By Lucie Battaglia, Chief Content Creator for VGRRR
Today, we’ll talk about one of my favourite topics : cats. They’ve been part of human families for literally centuries and still capture our hearts today. After all, who doesn’t feel like melting when a cat looks up at them with those big adorable eyes? Since kitties are such a big part of human lives, several stereotypes have emerged about them over the years. Sadly, some of these stereotypes are plainly myths, and cat moms and dads should be well-informed about the facts. Now let’s bust some myths!
- A purring cat is a happy cat. While this can be true in many circumstances—for instance, when your kitten is resting on your lap and enjoying some cuddles—purring is not always a sign of contentment. According to an article reviewed by a veterinarian, cats also purr if they’re hungry and want to be fed. This purring often goes hand in hand with some meowing, so you’ll know easy enough if your cat is asking for a meal! Cats also purr to soothe themselves if they’re experiencing pain. (1)
- Cats are too stubborn to be trained. I too believed this after many attemps to get my cat off the kitchen counter with a resounding « No! » Here’s the big shocker : unlike human children, domestic cats are not intimidated by scolding. In their minds, getting attention is better than nothing. It actually serves as positive reinforcement for annoying behaviours, says veterinary postdoctoral fellow Mikel Delgado. (2) A better option is to ignore the negative behaviour. Instead, you can encourage positive actions, like when your cat hops off the kitchen counter or scratches his cat tree instead of the couch.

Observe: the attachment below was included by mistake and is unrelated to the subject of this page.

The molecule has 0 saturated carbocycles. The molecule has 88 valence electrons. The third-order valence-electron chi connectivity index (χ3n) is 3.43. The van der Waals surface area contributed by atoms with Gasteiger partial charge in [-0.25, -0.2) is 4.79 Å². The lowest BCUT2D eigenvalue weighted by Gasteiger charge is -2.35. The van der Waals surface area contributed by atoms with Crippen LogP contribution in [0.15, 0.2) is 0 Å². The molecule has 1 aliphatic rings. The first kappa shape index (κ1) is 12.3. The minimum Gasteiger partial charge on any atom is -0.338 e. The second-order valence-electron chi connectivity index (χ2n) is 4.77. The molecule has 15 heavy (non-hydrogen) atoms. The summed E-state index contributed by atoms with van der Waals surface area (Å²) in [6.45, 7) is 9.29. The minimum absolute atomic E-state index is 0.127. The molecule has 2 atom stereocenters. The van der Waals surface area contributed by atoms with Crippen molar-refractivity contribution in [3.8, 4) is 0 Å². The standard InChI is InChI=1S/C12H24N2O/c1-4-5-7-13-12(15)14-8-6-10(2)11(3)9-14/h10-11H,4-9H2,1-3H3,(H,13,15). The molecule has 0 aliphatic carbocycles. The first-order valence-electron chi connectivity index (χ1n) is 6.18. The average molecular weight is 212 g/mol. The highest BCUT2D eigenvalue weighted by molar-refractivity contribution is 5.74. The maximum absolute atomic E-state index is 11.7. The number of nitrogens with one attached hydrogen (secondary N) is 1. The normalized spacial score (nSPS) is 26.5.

- Cats are cold and aloof. Some will say cats are less affectionate than dogs, but this is simply an unfair comparison. Yes, Kitty may give a first impression of being distant, but that’s because she’s focusing on her environment. As a hunter, she’s supposed to be aware of every sound, movement and potential prey wandering around. As for affection, cats express it in their own manner. (3) Your cat may hate being petted for a long time or picked up, but does he sit in the same room as you? Rub his head against you? Those, my friend, are signs of affection 😉
- Cats can be left alone for a weekend with enough food and water. Cats seek attention and company. In fact, they may show signs of unhappiness if left alone for too long. (4) I learned this the hard way when I left home for five days and paid a cat-sitter to come around each day. Even if the sitter took care of the food, water and litter box, my cat felt neglected and left a stinky « present » on the bed. The best option is to get a friend or family member to stay at your place for cat-sitting.
Did these facts surprise you? They sure did surprise me. For one, I’ll leave my cat with a trusted stay-in sitter if I need to go on vacation. Also, I will definitely consider ignoring my cat if he climbs onto the kitchen counter, and instead shower him with attention (or offer catnip!) when he’d being a good boy.